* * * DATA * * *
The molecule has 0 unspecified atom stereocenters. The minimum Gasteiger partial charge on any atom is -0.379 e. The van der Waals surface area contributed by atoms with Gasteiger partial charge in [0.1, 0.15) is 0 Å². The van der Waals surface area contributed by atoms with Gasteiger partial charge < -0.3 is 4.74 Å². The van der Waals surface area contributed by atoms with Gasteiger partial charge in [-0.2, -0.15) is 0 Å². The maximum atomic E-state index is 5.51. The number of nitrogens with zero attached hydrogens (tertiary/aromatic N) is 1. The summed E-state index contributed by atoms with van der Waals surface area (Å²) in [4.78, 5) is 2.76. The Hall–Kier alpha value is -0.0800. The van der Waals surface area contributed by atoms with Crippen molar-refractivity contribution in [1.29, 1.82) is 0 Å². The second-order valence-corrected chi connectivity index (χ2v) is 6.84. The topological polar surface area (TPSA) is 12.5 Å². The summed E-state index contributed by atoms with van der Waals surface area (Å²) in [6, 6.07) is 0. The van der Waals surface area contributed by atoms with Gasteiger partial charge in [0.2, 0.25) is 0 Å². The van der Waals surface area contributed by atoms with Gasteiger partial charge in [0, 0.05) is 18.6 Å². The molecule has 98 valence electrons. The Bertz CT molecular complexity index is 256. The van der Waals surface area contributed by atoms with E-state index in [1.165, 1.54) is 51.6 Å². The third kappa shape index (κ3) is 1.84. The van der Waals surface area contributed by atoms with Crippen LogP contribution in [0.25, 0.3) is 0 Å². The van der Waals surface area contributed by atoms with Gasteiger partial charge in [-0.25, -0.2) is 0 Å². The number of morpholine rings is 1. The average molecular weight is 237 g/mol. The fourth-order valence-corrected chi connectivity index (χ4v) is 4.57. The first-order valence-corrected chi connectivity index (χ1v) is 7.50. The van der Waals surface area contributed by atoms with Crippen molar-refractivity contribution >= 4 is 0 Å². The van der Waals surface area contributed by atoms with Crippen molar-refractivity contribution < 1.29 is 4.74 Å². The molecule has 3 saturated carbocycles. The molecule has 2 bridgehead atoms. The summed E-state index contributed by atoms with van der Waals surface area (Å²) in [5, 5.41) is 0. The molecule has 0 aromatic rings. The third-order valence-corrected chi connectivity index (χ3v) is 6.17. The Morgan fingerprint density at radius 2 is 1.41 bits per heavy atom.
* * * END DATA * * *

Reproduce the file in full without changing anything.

The molecule has 0 unspecified atom stereocenters. The minimum Gasteiger partial charge on any atom is -0.379 e. The van der Waals surface area contributed by atoms with Gasteiger partial charge in [0.1, 0.15) is 0 Å². The van der Waals surface area contributed by atoms with Gasteiger partial charge < -0.3 is 4.74 Å². The van der Waals surface area contributed by atoms with Gasteiger partial charge in [-0.2, -0.15) is 0 Å². The maximum atomic E-state index is 5.51. The number of nitrogens with zero attached hydrogens (tertiary/aromatic N) is 1. The summed E-state index contributed by atoms with van der Waals surface area (Å²) in [4.78, 5) is 2.76. The Hall–Kier alpha value is -0.0800. The van der Waals surface area contributed by atoms with Crippen molar-refractivity contribution in [1.29, 1.82) is 0 Å². The second-order valence-corrected chi connectivity index (χ2v) is 6.84. The topological polar surface area (TPSA) is 12.5 Å². The summed E-state index contributed by atoms with van der Waals surface area (Å²) in [6, 6.07) is 0. The van der Waals surface area contributed by atoms with Gasteiger partial charge in [0.2, 0.25) is 0 Å². The van der Waals surface area contributed by atoms with Gasteiger partial charge in [0, 0.05) is 18.6 Å². The molecule has 98 valence electrons. The Bertz CT molecular complexity index is 256. The van der Waals surface area contributed by atoms with E-state index in [1.165, 1.54) is 51.6 Å². The third kappa shape index (κ3) is 1.84. The van der Waals surface area contributed by atoms with Crippen LogP contribution in [0.25, 0.3) is 0 Å². The van der Waals surface area contributed by atoms with Gasteiger partial charge in [-0.25, -0.2) is 0 Å². The number of morpholine rings is 1. The average molecular weight is 237 g/mol. The fourth-order valence-corrected chi connectivity index (χ4v) is 4.57. The first-order valence-corrected chi connectivity index (χ1v) is 7.50. The van der Waals surface area contributed by atoms with Crippen molar-refractivity contribution >= 4 is 0 Å². The van der Waals surface area contributed by atoms with Crippen molar-refractivity contribution < 1.29 is 4.74 Å². The molecule has 3 saturated carbocycles. The molecule has 2 bridgehead atoms. The summed E-state index contributed by atoms with van der Waals surface area (Å²) in [5, 5.41) is 0. The molecule has 0 aromatic rings. The third-order valence-corrected chi connectivity index (χ3v) is 6.17. The Morgan fingerprint density at radius 2 is 1.41 bits per heavy atom.